A Dominican-American artist, Joiri Minaya’s work focuses on the construction of tropical identity as an exoticizing trope. She draws on histories of art, pattern, décor and media in her work, often using her own body and personal experience as a reference point. For #dominicanwomengooglesearch, 2016–17, Minaya prints digital images obtained from a Google search for “Dominican women” on Sintra and hangs them from the ceiling. These stereotypical images become pixelated and degraded when enlarged to lifesize. This blurring and de-personalization of individual women’s bodies mimics how tourists fetishize the tropics (and their inhabitants) as a site of leisure, unspoiled nature and sexual adventure. Minaya covers the backs of these hanging sculptures with tropical-print fabric: a wearable, fantastical, completely artificial identification with the Caribbean. Redecode: a tropical theme is a great way to create a fresh, peaceful, relaxing atmosphere, 2015, derives from two tropical wallpaper patterns designed in the 1940s for U.S. luxury hotels. In the mid-20th century, U.S. military interventions in Latin America reached their apex. Minaya breaks down and pixelates these wallpaper motifs to call attention to the way these patterns commodify nature; the pixels also recall the scheme of contemporary U.S. military uniforms. QR codes, printed on the design, link to products associated with “othered” groups.
— Wendy Vogel
My ideas are concerned with otherness, self-consciousness and displacement.
I’ve made work inspired by women in my family, labor, dislocation, psychology, myth, art history, magic realism and symbols. I’m interested in how historical hierarchies inform and condition current identities; how constructions manifest through the body: how they are received, internalized and then regurgitated by it.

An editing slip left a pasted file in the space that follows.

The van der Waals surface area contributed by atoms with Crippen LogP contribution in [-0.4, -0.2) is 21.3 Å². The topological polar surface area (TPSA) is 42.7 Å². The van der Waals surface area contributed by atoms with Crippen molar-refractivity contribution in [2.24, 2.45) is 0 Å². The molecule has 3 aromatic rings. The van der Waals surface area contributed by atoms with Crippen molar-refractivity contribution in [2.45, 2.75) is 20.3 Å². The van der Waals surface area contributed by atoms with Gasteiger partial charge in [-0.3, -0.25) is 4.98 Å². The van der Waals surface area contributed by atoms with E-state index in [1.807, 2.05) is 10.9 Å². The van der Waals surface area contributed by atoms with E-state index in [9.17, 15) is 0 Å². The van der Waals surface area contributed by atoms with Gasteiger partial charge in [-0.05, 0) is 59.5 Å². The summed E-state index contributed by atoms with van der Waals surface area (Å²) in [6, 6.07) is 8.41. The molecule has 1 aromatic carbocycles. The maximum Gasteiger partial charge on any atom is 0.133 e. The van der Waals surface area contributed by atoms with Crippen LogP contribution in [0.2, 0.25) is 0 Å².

Living between the United States and the Dominican Republic (and having lived in Belgium) has made me aware of my own difference and subjectivity depending on context. Reflecting on this, my work has transitioned from identity in an intimate manner to examining larger transnational and transcultural exchanges.
My current body of work focuses on the construction of the female subject in relation to nature and landscape in a “tropical” context, shaped by a foreign Gaze that demands leisure and pleasure. Like nature, femininity has been imagined and represented throughout history as idealized, tamed, conquered / colonized and exoticized. I’m currently revising existing cultural products that engage in this form of representation and challenging them through my work.
My process is an on-going exploration across media: a painting or a sculpture might be a departing point for a video or a performance, and they might all merge into a final piece or develop independently. The constant in my work is the presence of the body and the interest in creating distinct power positions with it, often contradictory but operating simultaneously. To navigate binaries in search of inbetweenness, trying to both fulfill and sabotage expectations at once.
— Joiri Minaya